“Well I'm sure you could enlighten me on that,” Bachmann answered to laughter from George and the audience.

“Well I wanted to know what the provision was,” George said as the moderator announced that Bachmann was out of time.

When Cain was asked how he would help put Americans back to work, he said he would reform the tax code by eliminating all deductions and credits, because “it allows bureaucrats to pick winners and losers,” and replace the current tax code with his “9-9-9” plan. The 9-9-9 plan would institute a 9 percent corporate income tax, 9 percent personal income tax, and 9 percent sales tax. Cain also clarified that he sees the 9-9-9 plan as a precursor to the “fair tax,” which is a national sales tax.

Gingrich displayed his knowledge of history by frequently citing figures such as Abraham Lincoln and Thomas Jefferson, and particular facts about legislation. He also drew laughter from the audience and panelists after he told King that his highest priority as president “would be the King bill to repeal Obamacare.”

Romney seemed more at ease answering questions about the economy than abortion and marriage. He said he supported repeal of Dodd-Frank, Sarbanes-Oxley and the Community Investment Act, bills that regulated the financial services industry, and the privatization of Fannie Mae and Freddie Mac.

He also pointed out, though, that it is appropriate for Congress to regulate financial services, especially in light of the problems that led to the financial crisis. “Regulation is necessary to make a free market work.”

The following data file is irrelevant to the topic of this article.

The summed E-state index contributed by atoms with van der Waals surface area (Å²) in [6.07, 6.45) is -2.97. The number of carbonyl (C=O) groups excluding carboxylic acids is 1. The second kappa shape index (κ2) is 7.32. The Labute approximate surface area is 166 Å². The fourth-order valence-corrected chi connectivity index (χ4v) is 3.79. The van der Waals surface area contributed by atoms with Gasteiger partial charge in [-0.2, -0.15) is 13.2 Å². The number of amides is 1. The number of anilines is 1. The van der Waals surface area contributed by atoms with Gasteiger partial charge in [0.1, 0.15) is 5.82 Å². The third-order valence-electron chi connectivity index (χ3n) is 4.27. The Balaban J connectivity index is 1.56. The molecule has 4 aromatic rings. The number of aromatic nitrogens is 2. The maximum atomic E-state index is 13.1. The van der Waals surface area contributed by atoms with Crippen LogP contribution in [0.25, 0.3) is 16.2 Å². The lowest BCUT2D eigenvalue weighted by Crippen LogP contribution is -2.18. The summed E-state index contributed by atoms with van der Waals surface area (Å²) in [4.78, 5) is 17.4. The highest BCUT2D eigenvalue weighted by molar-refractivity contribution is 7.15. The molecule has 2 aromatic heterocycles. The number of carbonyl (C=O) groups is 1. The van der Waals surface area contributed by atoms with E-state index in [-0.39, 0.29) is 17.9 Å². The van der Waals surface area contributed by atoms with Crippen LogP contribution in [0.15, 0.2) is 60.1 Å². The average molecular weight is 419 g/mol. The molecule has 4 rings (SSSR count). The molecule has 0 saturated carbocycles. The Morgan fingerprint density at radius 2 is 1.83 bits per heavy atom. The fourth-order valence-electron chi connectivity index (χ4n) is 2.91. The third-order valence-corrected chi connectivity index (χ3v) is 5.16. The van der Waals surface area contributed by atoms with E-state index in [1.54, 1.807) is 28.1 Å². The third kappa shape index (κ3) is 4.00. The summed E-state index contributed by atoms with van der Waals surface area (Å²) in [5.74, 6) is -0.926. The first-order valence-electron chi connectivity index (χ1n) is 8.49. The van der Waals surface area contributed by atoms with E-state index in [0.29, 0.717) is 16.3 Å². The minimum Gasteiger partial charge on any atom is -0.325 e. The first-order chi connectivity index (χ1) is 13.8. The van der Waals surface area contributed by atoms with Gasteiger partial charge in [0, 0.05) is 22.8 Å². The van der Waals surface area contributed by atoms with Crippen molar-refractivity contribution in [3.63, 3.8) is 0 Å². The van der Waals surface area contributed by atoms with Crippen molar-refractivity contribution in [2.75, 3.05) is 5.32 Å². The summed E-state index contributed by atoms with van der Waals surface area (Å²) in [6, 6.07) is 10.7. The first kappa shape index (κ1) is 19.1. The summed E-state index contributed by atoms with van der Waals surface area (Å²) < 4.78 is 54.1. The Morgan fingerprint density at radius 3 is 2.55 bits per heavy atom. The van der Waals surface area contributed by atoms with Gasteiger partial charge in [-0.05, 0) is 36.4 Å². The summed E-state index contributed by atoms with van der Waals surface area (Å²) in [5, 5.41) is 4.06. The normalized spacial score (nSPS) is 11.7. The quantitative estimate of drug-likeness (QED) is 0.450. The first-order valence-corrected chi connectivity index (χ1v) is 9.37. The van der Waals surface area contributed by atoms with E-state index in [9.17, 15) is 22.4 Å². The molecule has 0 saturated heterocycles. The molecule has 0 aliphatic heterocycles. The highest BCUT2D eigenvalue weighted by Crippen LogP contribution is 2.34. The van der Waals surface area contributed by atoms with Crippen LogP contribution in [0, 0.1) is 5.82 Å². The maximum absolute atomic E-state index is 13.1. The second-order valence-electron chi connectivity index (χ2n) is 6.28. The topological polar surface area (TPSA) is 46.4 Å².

Romney was also asked how he would make difficult decisions if he were president. He said that he analyze all the information he had on the decision, talk to his wife, and, “go down on my knees.”

After the forum, the panelists made some comments and answered some questions. George said, “I think we showed that [debates] can be done better than when the media controls it.” He noted that they did not ask any “gotcha questions,” as Gingrich said in the previous debate, and they did not ask Cain, former CEO of Godfather's Pizza, if he prefers deep dish or thin sliced pizza. Cain was asked that question at a previous debate hosted by CNN.

In answer to an audience question, George said, “the marriage between economic and social conservatives is not a marriage of convenience,” because they are both based upon the same principles. He noted, for instance, that healthy marriages help keep people out of poverty and help the economy.

Contact: napp.nazworth@christianpost.com